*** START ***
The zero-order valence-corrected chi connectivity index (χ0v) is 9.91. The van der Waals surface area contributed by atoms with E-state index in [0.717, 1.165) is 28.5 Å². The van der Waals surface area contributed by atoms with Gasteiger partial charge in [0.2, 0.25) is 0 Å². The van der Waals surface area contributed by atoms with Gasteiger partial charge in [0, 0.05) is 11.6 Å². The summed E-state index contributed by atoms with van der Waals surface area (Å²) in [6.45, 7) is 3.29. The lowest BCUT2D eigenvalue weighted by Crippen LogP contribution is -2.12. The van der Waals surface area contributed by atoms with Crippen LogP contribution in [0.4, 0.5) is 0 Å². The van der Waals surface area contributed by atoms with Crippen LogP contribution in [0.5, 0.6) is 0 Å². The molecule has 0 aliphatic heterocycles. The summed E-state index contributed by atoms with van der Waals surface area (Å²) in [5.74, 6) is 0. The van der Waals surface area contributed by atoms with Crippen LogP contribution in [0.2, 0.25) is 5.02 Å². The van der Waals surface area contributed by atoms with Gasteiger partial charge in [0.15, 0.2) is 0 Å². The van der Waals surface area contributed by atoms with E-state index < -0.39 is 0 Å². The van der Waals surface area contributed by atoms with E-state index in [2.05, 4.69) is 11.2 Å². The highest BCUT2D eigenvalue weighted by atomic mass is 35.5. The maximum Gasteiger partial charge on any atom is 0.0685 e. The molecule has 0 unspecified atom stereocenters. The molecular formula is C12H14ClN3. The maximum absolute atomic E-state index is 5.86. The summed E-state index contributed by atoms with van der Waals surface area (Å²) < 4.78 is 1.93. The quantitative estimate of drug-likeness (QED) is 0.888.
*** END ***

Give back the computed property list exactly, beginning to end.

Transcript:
The zero-order valence-corrected chi connectivity index (χ0v) is 9.91. The van der Waals surface area contributed by atoms with E-state index in [0.717, 1.165) is 28.5 Å². The van der Waals surface area contributed by atoms with Gasteiger partial charge in [0.2, 0.25) is 0 Å². The van der Waals surface area contributed by atoms with Gasteiger partial charge in [0, 0.05) is 11.6 Å². The summed E-state index contributed by atoms with van der Waals surface area (Å²) in [6.45, 7) is 3.29. The lowest BCUT2D eigenvalue weighted by Crippen LogP contribution is -2.12. The van der Waals surface area contributed by atoms with Crippen LogP contribution in [0.4, 0.5) is 0 Å². The van der Waals surface area contributed by atoms with Crippen LogP contribution in [0.5, 0.6) is 0 Å². The molecule has 0 aliphatic heterocycles. The summed E-state index contributed by atoms with van der Waals surface area (Å²) in [5.74, 6) is 0. The van der Waals surface area contributed by atoms with Crippen LogP contribution in [0.2, 0.25) is 5.02 Å². The van der Waals surface area contributed by atoms with Gasteiger partial charge in [0.15, 0.2) is 0 Å². The van der Waals surface area contributed by atoms with E-state index < -0.39 is 0 Å². The van der Waals surface area contributed by atoms with E-state index in [2.05, 4.69) is 11.2 Å². The highest BCUT2D eigenvalue weighted by atomic mass is 35.5. The maximum Gasteiger partial charge on any atom is 0.0685 e. The molecule has 0 unspecified atom stereocenters. The molecular formula is C12H14ClN3. The maximum absolute atomic E-state index is 5.86. The summed E-state index contributed by atoms with van der Waals surface area (Å²) < 4.78 is 1.93. The quantitative estimate of drug-likeness (QED) is 0.888.